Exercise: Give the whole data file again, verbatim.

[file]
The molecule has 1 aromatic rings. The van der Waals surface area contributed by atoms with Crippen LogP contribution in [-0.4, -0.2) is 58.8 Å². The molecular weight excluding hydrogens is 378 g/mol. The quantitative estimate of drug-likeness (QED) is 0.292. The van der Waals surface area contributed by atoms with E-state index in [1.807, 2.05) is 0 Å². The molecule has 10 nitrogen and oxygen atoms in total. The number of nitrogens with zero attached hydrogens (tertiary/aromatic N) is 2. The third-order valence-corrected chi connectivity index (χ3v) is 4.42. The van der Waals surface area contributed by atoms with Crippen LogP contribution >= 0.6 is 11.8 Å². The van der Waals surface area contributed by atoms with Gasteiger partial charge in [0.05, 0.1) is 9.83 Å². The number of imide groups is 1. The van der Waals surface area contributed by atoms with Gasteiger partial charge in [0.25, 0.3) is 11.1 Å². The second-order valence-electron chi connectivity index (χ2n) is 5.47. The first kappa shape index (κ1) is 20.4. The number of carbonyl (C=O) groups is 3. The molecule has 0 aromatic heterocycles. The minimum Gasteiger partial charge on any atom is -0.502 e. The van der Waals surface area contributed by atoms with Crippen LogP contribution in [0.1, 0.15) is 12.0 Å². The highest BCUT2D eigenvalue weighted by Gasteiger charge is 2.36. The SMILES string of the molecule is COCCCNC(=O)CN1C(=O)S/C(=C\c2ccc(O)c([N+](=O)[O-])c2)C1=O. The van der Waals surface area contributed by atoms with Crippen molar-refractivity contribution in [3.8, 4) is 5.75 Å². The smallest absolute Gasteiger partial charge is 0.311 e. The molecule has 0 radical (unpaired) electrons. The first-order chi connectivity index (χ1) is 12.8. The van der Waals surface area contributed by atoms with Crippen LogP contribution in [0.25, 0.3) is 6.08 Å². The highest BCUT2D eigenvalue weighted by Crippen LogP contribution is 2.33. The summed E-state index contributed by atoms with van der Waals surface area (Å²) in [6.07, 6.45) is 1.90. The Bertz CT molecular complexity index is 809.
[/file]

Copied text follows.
The molecule has 1 aromatic rings. The van der Waals surface area contributed by atoms with Crippen LogP contribution in [-0.4, -0.2) is 58.8 Å². The molecular weight excluding hydrogens is 378 g/mol. The quantitative estimate of drug-likeness (QED) is 0.292. The van der Waals surface area contributed by atoms with E-state index in [1.807, 2.05) is 0 Å². The molecule has 10 nitrogen and oxygen atoms in total. The number of nitrogens with zero attached hydrogens (tertiary/aromatic N) is 2. The third-order valence-corrected chi connectivity index (χ3v) is 4.42. The van der Waals surface area contributed by atoms with Crippen LogP contribution >= 0.6 is 11.8 Å². The van der Waals surface area contributed by atoms with Gasteiger partial charge in [0.05, 0.1) is 9.83 Å². The number of imide groups is 1. The van der Waals surface area contributed by atoms with Gasteiger partial charge in [0.25, 0.3) is 11.1 Å². The second-order valence-electron chi connectivity index (χ2n) is 5.47. The first kappa shape index (κ1) is 20.4. The number of carbonyl (C=O) groups is 3. The molecule has 0 aromatic heterocycles. The minimum Gasteiger partial charge on any atom is -0.502 e. The van der Waals surface area contributed by atoms with Crippen LogP contribution in [0.1, 0.15) is 12.0 Å². The highest BCUT2D eigenvalue weighted by Gasteiger charge is 2.36. The SMILES string of the molecule is COCCCNC(=O)CN1C(=O)S/C(=C\c2ccc(O)c([N+](=O)[O-])c2)C1=O. The van der Waals surface area contributed by atoms with Crippen molar-refractivity contribution in [3.8, 4) is 5.75 Å². The smallest absolute Gasteiger partial charge is 0.311 e. The molecule has 0 radical (unpaired) electrons. The first-order chi connectivity index (χ1) is 12.8. The van der Waals surface area contributed by atoms with Crippen LogP contribution in [0.25, 0.3) is 6.08 Å². The highest BCUT2D eigenvalue weighted by Crippen LogP contribution is 2.33. The summed E-state index contributed by atoms with van der Waals surface area (Å²) in [6.07, 6.45) is 1.90. The Bertz CT molecular complexity index is 809.